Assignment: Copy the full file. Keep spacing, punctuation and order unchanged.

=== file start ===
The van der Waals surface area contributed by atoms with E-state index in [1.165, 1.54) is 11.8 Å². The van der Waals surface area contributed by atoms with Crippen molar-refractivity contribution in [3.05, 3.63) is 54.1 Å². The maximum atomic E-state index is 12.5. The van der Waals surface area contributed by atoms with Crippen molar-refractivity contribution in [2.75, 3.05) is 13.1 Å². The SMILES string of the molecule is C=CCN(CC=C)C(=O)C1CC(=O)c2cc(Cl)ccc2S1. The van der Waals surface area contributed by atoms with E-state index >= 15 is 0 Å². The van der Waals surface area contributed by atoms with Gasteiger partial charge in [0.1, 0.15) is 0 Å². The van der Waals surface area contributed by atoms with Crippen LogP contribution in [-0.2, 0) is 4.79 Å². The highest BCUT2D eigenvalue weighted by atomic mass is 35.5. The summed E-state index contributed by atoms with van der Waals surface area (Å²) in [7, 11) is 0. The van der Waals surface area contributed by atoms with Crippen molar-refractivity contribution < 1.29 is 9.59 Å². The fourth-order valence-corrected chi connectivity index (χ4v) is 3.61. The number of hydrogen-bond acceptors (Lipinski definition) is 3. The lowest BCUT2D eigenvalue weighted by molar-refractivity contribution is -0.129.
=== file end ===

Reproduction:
The van der Waals surface area contributed by atoms with E-state index in [1.165, 1.54) is 11.8 Å². The van der Waals surface area contributed by atoms with Crippen molar-refractivity contribution in [3.05, 3.63) is 54.1 Å². The maximum atomic E-state index is 12.5. The van der Waals surface area contributed by atoms with Crippen molar-refractivity contribution in [2.75, 3.05) is 13.1 Å². The SMILES string of the molecule is C=CCN(CC=C)C(=O)C1CC(=O)c2cc(Cl)ccc2S1. The van der Waals surface area contributed by atoms with E-state index >= 15 is 0 Å². The van der Waals surface area contributed by atoms with Gasteiger partial charge in [0.1, 0.15) is 0 Å². The van der Waals surface area contributed by atoms with Crippen LogP contribution in [-0.2, 0) is 4.79 Å². The highest BCUT2D eigenvalue weighted by atomic mass is 35.5. The summed E-state index contributed by atoms with van der Waals surface area (Å²) in [7, 11) is 0. The van der Waals surface area contributed by atoms with Crippen molar-refractivity contribution < 1.29 is 9.59 Å². The fourth-order valence-corrected chi connectivity index (χ4v) is 3.61. The number of hydrogen-bond acceptors (Lipinski definition) is 3. The lowest BCUT2D eigenvalue weighted by molar-refractivity contribution is -0.129.